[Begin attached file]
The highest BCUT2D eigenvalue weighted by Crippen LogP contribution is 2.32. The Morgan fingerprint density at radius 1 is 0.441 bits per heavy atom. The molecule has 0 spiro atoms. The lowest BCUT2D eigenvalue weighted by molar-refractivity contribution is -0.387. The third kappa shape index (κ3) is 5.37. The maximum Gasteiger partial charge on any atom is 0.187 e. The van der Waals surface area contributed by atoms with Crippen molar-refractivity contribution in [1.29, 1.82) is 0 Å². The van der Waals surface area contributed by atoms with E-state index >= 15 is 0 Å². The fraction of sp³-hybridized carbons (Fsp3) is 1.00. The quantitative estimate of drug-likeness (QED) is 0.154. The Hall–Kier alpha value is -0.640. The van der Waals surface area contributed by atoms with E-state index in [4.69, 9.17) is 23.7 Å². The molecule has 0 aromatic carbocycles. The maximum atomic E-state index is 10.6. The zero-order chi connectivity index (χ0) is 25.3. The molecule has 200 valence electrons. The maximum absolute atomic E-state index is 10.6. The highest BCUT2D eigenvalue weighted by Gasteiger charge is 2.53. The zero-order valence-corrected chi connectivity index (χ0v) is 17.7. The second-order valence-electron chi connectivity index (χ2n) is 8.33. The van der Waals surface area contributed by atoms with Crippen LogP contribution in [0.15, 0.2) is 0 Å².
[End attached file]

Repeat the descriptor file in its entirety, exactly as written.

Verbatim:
The highest BCUT2D eigenvalue weighted by Crippen LogP contribution is 2.32. The Morgan fingerprint density at radius 1 is 0.441 bits per heavy atom. The molecule has 0 spiro atoms. The lowest BCUT2D eigenvalue weighted by molar-refractivity contribution is -0.387. The third kappa shape index (κ3) is 5.37. The maximum Gasteiger partial charge on any atom is 0.187 e. The van der Waals surface area contributed by atoms with Crippen molar-refractivity contribution in [1.29, 1.82) is 0 Å². The van der Waals surface area contributed by atoms with E-state index >= 15 is 0 Å². The fraction of sp³-hybridized carbons (Fsp3) is 1.00. The quantitative estimate of drug-likeness (QED) is 0.154. The Hall–Kier alpha value is -0.640. The van der Waals surface area contributed by atoms with E-state index in [4.69, 9.17) is 23.7 Å². The molecule has 0 aromatic carbocycles. The maximum atomic E-state index is 10.6. The zero-order chi connectivity index (χ0) is 25.3. The molecule has 200 valence electrons. The maximum absolute atomic E-state index is 10.6. The highest BCUT2D eigenvalue weighted by Gasteiger charge is 2.53. The zero-order valence-corrected chi connectivity index (χ0v) is 17.7. The second-order valence-electron chi connectivity index (χ2n) is 8.33. The van der Waals surface area contributed by atoms with Crippen LogP contribution in [0.15, 0.2) is 0 Å².